#ProductDevelopment

React: Create an environment for User Acceptance Testing on creation of a Pull Request

Mohammed Ali Chherawalla
August 30, 2021
Contents

The best way to handle a disaster is to avoid it. Let me explain that with an example. If you're building a house and you find out the material used to build it was subpar there is a little you can do to fix it other than building it again. Else keep spending hard-earned money fixing things every 6 months.

The same is true for software engineering. Once buggy/subpar code gets merged into your default branch dealing with it becomes a huge problem. In such a situation you could do one of two things

  1. You spend time refactoring the inefficient code. In cases when the code in question is fundamental to other features, this becomes increasingly difficult and may throw timelines off track.
  2. The second option, is you decide to move on. Fix the bugs that QA reports and keep adding features on top in order to meet timelines. This approach may help you meet your timelines in the short term but results in large technical debt. It could even result in instability in the product.

Either way, the best way to handle such situations, is to avoid them!

So how do you do that?

  • Have a linter in place. Now the whole team follows the same conventions.
  • Compulsory unit tests and set high test coverage thresholds.
  • A robust CI pipeline with at least the following stages
  1. Checkout
  2. Install dependencies
  3. Lint
  4. Build
  5. Test
  • Having integration tests is really helpful but in many cases, timelines and business priorities do not allow for it.

The above are proven ways of reducing the probability of failures. However, when dealing with front-end applications aesthetics and styling play an important role in the acceptance criteria.  It is possible to automate even this but the more time that you spend in writing tests the lesser flexibility you have when it comes to adapting to user feedback and developing software in a truly agile manner. Every time you iterate based on user research and feedback you will have a bunch of broken tests and you'll spend time rewriting/fixing seemingly meaningless tests.

An alternate approach to writing automated visual tests would be to visually check before it gets merged. In a traditional sense to do this, the reviewer/tester would need to

  1. pull the source code
  2. ensure their environment is set up correctly.
  3. install the dependencies locally.
  4. run the app
  5. manually test the application.

Seems like an awful lot of work and something that would take a lot of time. So I automated steps 1 through 4.

In this tutorial, I will take you through how to create a UAT environment for a React application every time a PR is created to the default branch. In my case, the default branch is develop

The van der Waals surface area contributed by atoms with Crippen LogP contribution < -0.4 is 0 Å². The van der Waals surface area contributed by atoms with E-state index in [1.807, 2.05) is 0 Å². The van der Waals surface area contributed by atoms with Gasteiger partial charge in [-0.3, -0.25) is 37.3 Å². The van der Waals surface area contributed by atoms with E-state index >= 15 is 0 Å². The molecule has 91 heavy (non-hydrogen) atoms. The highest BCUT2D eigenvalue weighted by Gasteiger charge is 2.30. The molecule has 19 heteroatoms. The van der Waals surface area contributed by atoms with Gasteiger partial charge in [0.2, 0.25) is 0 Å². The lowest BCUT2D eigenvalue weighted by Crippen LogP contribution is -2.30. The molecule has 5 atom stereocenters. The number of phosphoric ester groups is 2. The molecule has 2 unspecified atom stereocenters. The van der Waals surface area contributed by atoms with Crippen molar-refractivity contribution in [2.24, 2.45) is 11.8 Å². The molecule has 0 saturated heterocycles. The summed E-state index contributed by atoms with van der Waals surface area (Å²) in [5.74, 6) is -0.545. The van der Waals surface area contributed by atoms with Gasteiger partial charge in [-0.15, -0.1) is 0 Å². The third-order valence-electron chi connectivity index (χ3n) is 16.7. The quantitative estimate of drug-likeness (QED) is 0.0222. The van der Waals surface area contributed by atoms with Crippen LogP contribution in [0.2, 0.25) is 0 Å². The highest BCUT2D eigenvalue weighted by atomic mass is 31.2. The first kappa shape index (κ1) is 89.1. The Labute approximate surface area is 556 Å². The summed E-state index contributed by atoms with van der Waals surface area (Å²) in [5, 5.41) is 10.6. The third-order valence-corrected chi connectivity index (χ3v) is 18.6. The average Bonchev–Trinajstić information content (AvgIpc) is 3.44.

This tutorial assumes you have a solid understanding of

In this tutorial, you will

  • configure react-router to use relative paths instead of absolute ones
  • setup an s3 bucket that will host the UAT environments. For each branch, we will create a separate folder and copy the artifact in that folder.
  • create a workflow that will handle UAT deployments when a PR is created to the develop branch

Starter Project

Please clone the following repository: https://github.com/wednesday-solutions/react-uat-on-pr

Create a new branch


git checkout -b feat/uat

Configure react-router to add support for relative paths

Copy the following snippet into the utils/history.js file


import { createBrowserHistory } from 'history';
import routeConstants from '@utils/routeConstants';
const routes = Object.keys(routeConstants);
const pathname = window.location.pathname;
let baseUrl = '';
if (process.env.ENVIRONMENT_NAME === 'uat') {
  routes.forEach(routeKey => {
    const route = routeConstants[routeKey].route;
    if (pathname.includes(route)) {
      if (pathname.substring(pathname.length - route.length, pathname.length) === route) {
        baseUrl = pathname.substring(0, pathname.length - route.length);
      }
      if (pathname.substring(pathname.length - route.length, pathname.length - 1) === `${route}/`) {
        baseUrl = pathname.substring(0, pathname.length - route.length - 1);
      }
    }
  });
}

const history = createBrowserHistory({ basename: baseUrl });
export default history;

Add a UAT build script in the package.json

Add the build:uat to the scripts in the package.json



{
  ...
  "license": "MIT",
  "scripts": {
    ...
		"build": "cross-env NODE_ENV=production webpack --config internals/webpack/webpack.config.prod.js --color --progress --stats-children --stats-error-details",
    "build:uat": "export ENVIRONMENT_NAME=uat && cross-env NODE_ENV=production webpack --config internals/webpack/webpack.config.prod.js --color --progress",
    "build:dev": "cross-env NODE_ENV=development webpack --config internals/webpack/webpack.config.dev.js --color --progress",
    ...
    }
}

Add internal utils

Create the internalUtils file.


touch internals/utils.js

Copy the following code into the newly created file


function isUAT() {
  return process.env.ENVIRONMENT_NAME === 'uat';
}

function getBranchName() {
  return process.env.BRANCH_NAME ? `/${process.env.BRANCH_NAME}/` : './';
}
function getBasePublicPath() {
  return isUAT() ? getBranchName() : '/';
}

module.exports = { getBasePublicPath, isUAT };

  • isUAT will be used to verify if the current ENVIRONMENT_NAME is uat
  • getBasePublicPath function returns a relative base path if isUAT returns true.

Configure webpack to handle relative paths

Step 1

Add this snippet to the internals/webpack/webpack.base.config.js


const { getBasePublicPath } = require('../utils');